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November 25, 2012

One Size Fits All

Dear Urbanites:

We donít like suburbanites; we donít want them coming into the city; we donít want them to patronize our shops or work in our businesses. If they must come here, they should leave their cars at home and take the subway or buses or, better yet, bicycle or walk. Thatís healthier and more environmentally correct, anyway. Those are the messages sent by the Washingtonians in the more than four hundred comments to Sundayís Washington Post article by Tim Craig, "DC Implementing Parking Rules to Limit Visitor Spots, Discourage Driving," Here are the first four sentences of the article: "District officials are reserving thousands of on-street parking spaces for residents on weekdays in the cityís most crowded neighborhoods, part of an aggressive effort to limit spots for visitors. The restrictions are a slice of a city strategy to promote bicycling and mass transit while increasing the odds that residents can find parking. The changes, which could affect as many as 10,000 spaces, come as the city eliminates some on-street parking to make room for bicycle lanes and prepares to set aside hundreds of meters for the disabled. ĎThat is the sign of the future, that discourages car ownership,í said DC Council member Jim Graham (D-Ward 1)." Angelo Rao, manager of the Districtís parking and streetlight program, "said the new revisions, which will affect as many as twenty parking spaces per city block, are driven both by residentsí concerns about a lack of on-street parking and a broader city policy to encourage less vehicle traffic."

Suburbanites who comment on the article respond mostly that they experience the city as a hostile, unfriendly place, anyway, and donít see any need to come into town except for a rare visit to the monuments and the museums. Is this the way to market DC to new residents or potential new businesses? Is this even thinking about Washington constructively as what political leaders claim to believe is "one city"? Divide the city into eight wards, and deliberately make it difficult for people who live in any of the wards to have guests, visitors, or workers who come from any of the other wards? If you shop for something bigger than you can carry in your arms as you walk, or bigger than you can fit in your bikeís basket, you should drive to Maryland or Virginia so you can shop in a store where you can park?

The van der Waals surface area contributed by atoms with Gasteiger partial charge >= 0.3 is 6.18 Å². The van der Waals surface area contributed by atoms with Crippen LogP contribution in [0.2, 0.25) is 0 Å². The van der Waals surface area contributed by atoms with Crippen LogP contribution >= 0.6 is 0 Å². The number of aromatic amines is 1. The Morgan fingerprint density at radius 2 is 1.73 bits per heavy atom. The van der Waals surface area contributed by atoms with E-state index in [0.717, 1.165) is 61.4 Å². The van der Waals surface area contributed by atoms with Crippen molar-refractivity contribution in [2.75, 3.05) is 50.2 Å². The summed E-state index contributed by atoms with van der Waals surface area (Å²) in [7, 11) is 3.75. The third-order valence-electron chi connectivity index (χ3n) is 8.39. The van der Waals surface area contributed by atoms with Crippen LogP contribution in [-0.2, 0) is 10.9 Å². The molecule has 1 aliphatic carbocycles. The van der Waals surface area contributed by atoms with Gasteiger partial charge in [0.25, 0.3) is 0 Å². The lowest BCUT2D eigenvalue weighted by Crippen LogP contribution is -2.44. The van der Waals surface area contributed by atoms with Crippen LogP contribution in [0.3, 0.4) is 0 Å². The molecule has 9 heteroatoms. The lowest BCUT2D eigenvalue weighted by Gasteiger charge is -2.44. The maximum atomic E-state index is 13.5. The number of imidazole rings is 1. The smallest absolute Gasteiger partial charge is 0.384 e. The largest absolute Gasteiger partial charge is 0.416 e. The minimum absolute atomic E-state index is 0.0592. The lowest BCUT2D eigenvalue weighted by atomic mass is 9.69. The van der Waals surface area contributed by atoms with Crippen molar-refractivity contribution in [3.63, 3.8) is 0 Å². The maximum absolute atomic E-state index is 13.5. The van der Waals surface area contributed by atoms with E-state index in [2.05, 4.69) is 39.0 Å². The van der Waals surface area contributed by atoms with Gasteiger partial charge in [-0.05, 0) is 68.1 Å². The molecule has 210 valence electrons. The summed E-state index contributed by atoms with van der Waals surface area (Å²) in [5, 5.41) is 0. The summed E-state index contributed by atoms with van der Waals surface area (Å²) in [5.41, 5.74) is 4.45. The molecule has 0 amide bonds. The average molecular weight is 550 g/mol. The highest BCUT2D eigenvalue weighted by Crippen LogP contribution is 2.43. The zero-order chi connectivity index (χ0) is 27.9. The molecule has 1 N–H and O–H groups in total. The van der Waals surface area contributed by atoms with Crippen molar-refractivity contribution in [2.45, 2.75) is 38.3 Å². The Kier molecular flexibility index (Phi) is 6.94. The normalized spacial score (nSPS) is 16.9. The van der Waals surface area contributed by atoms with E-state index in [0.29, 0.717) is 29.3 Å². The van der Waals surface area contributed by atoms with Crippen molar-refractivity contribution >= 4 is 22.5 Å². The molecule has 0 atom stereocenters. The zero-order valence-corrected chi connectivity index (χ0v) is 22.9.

If youíre young and healthy, or if youíre alone in life, youíre welcome in the city. As long as youíre grocery shopping for yourself alone, and can fit what you buy into your bicycle basket, youíre welcome to live here. If you do a weekly grocery shopping for a family of four, move out of town. We donít want you and your and your cancer-producing automobile here. Earlier this month, Zoning Commission Chairman Anthony Hood made the commonsense observation that, "Some of us who are riding bikes now will not be riding bikes later. And then also, we need to make sure we balance the development we do in this city for all, ícause I havenít seen too many people go to the grocery store and come back with their groceries on a bicycle," He was mocked by people who said that, of course, they carried their groceries on their bicycles. These are people who see their lifestyle, their current lifestyle, as the normal, natural way that everyone should live, and are scornful of anyone who would actually buy provisions for an entire family.

If youíre running a business that requires patronage from more than the fifteen thousand people or so who live in your immediate neighborhood, take your business to the suburbs. If your employees want to drive to their work instead of spending hours a day on public transportation, take your business to the suburbs. This cityís planners have decided that it should be only for young, wealthy, single hipsters. Families and old people and people who have friends in distant neighborhoods arenít welcome. They may as well be suburbanites.

Gary Imhoff


The Passing of Lawrence Guyot
Timothy Cooper,

Fridayís passing of Lawrence Guyot, one of DCís most determined warriors for civil and political rights, is a historical loss, not only for DC, but also for the country. In light of his service to Americaís victorious civil rights movement, during which he served time at Parchman Farm in Mississippi, endured beatings at the hands of racist policemen, headed the 1964 Freedom Summer Project, and stood shoulder to shoulder with the likes of Fannie Lou Hammer at the National Democratic Convention demanding the desegregation of the all-white delegation, Lawrence was at the forefront of social change in his time. As a country, as a city, weíre all indebted to him. Indebted to him for his mighty contributions.

Lawrence lived his life well. He understood his own priorities and the countryís as well. And he pursued them zealously. Incessantly. No wall of oppression stood too high before him for him not to try to climb. No authority, legitimate or otherwise, intimidated him. And he was always willing to accept the consequences of his actions, come what may. Iíll always remember the thunder of Lawrenceís voice when he rose to speak about injustice. Any injustice, large or small. When he pounded the table in the name of equal rights and made the room tremble. When he gripped the megaphone on the steps of any number of institutions and demanded righteous change in a voice that would be heard.

Lawrence had authority. Gravitas. Standing. He was an activistís activist. The real thing. He was his own special brand of thunder and lightning. And with that combustible mixture, of both sound and fury, he made history. Good for him.


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